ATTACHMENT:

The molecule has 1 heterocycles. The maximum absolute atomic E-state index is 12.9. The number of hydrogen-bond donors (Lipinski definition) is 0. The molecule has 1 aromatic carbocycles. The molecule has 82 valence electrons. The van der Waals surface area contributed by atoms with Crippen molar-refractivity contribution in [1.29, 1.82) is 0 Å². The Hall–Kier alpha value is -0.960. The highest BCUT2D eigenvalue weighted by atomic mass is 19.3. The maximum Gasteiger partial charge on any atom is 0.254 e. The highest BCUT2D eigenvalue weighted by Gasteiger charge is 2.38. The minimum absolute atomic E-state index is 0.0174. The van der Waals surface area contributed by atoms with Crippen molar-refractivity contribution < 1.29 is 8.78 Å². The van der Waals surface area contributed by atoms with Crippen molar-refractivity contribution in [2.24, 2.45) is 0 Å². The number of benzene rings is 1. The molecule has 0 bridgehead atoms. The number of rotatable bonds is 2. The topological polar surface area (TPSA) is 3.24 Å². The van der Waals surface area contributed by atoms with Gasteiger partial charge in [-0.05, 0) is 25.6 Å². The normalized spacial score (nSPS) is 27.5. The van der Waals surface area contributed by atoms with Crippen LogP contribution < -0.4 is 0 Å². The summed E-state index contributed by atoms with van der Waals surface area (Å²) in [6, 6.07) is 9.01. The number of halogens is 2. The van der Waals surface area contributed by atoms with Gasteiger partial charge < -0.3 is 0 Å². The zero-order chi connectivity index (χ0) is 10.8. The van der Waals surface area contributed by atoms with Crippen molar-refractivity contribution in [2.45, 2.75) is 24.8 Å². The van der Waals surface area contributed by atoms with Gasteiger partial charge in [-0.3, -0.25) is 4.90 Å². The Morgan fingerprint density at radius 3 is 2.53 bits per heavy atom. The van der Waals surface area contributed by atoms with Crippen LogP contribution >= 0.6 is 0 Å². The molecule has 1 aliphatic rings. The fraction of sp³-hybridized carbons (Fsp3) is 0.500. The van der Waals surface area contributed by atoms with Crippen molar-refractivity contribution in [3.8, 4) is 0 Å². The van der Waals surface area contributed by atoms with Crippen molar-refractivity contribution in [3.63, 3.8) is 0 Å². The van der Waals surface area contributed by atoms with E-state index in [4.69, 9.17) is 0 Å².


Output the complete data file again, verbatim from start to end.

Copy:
The molecule has 1 heterocycles. The maximum absolute atomic E-state index is 12.9. The number of hydrogen-bond donors (Lipinski definition) is 0. The molecule has 1 aromatic carbocycles. The molecule has 82 valence electrons. The van der Waals surface area contributed by atoms with Crippen molar-refractivity contribution in [1.29, 1.82) is 0 Å². The Hall–Kier alpha value is -0.960. The highest BCUT2D eigenvalue weighted by atomic mass is 19.3. The maximum Gasteiger partial charge on any atom is 0.254 e. The highest BCUT2D eigenvalue weighted by Gasteiger charge is 2.38. The minimum absolute atomic E-state index is 0.0174. The van der Waals surface area contributed by atoms with Crippen molar-refractivity contribution < 1.29 is 8.78 Å². The van der Waals surface area contributed by atoms with Crippen molar-refractivity contribution in [2.24, 2.45) is 0 Å². The number of benzene rings is 1. The molecule has 0 bridgehead atoms. The number of rotatable bonds is 2. The topological polar surface area (TPSA) is 3.24 Å². The van der Waals surface area contributed by atoms with Gasteiger partial charge in [-0.05, 0) is 25.6 Å². The normalized spacial score (nSPS) is 27.5. The van der Waals surface area contributed by atoms with Crippen LogP contribution < -0.4 is 0 Å². The summed E-state index contributed by atoms with van der Waals surface area (Å²) in [6, 6.07) is 9.01. The number of halogens is 2. The van der Waals surface area contributed by atoms with Gasteiger partial charge < -0.3 is 0 Å². The zero-order chi connectivity index (χ0) is 10.8. The van der Waals surface area contributed by atoms with Crippen molar-refractivity contribution in [2.45, 2.75) is 24.8 Å². The van der Waals surface area contributed by atoms with Gasteiger partial charge in [-0.3, -0.25) is 4.90 Å². The Morgan fingerprint density at radius 3 is 2.53 bits per heavy atom. The van der Waals surface area contributed by atoms with Crippen LogP contribution >= 0.6 is 0 Å². The molecule has 1 aliphatic rings. The fraction of sp³-hybridized carbons (Fsp3) is 0.500. The van der Waals surface area contributed by atoms with Crippen molar-refractivity contribution in [3.8, 4) is 0 Å². The van der Waals surface area contributed by atoms with Crippen molar-refractivity contribution in [3.63, 3.8) is 0 Å². The van der Waals surface area contributed by atoms with E-state index in [4.69, 9.17) is 0 Å².